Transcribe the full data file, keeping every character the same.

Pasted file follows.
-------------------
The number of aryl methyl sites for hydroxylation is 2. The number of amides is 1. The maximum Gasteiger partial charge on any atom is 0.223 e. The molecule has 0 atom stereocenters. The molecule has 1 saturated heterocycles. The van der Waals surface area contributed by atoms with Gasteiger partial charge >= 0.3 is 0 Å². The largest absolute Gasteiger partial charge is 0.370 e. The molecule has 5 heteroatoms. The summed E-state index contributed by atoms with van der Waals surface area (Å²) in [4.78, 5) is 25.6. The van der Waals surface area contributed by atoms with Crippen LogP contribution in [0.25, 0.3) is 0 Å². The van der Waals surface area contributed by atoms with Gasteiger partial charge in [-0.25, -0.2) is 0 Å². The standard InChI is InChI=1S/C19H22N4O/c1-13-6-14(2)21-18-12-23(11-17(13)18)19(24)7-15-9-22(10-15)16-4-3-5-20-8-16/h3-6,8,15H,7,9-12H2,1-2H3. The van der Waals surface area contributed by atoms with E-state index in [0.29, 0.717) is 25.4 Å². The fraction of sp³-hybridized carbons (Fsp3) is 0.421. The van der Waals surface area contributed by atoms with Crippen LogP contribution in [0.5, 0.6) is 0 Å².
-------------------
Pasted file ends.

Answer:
The number of aryl methyl sites for hydroxylation is 2. The number of amides is 1. The maximum Gasteiger partial charge on any atom is 0.223 e. The molecule has 0 atom stereocenters. The molecule has 1 saturated heterocycles. The van der Waals surface area contributed by atoms with Gasteiger partial charge >= 0.3 is 0 Å². The largest absolute Gasteiger partial charge is 0.370 e. The molecule has 5 heteroatoms. The summed E-state index contributed by atoms with van der Waals surface area (Å²) in [4.78, 5) is 25.6. The van der Waals surface area contributed by atoms with Crippen LogP contribution in [0.25, 0.3) is 0 Å². The van der Waals surface area contributed by atoms with Gasteiger partial charge in [-0.25, -0.2) is 0 Å². The standard InChI is InChI=1S/C19H22N4O/c1-13-6-14(2)21-18-12-23(11-17(13)18)19(24)7-15-9-22(10-15)16-4-3-5-20-8-16/h3-6,8,15H,7,9-12H2,1-2H3. The van der Waals surface area contributed by atoms with E-state index in [0.29, 0.717) is 25.4 Å². The fraction of sp³-hybridized carbons (Fsp3) is 0.421. The van der Waals surface area contributed by atoms with Crippen LogP contribution in [0.5, 0.6) is 0 Å².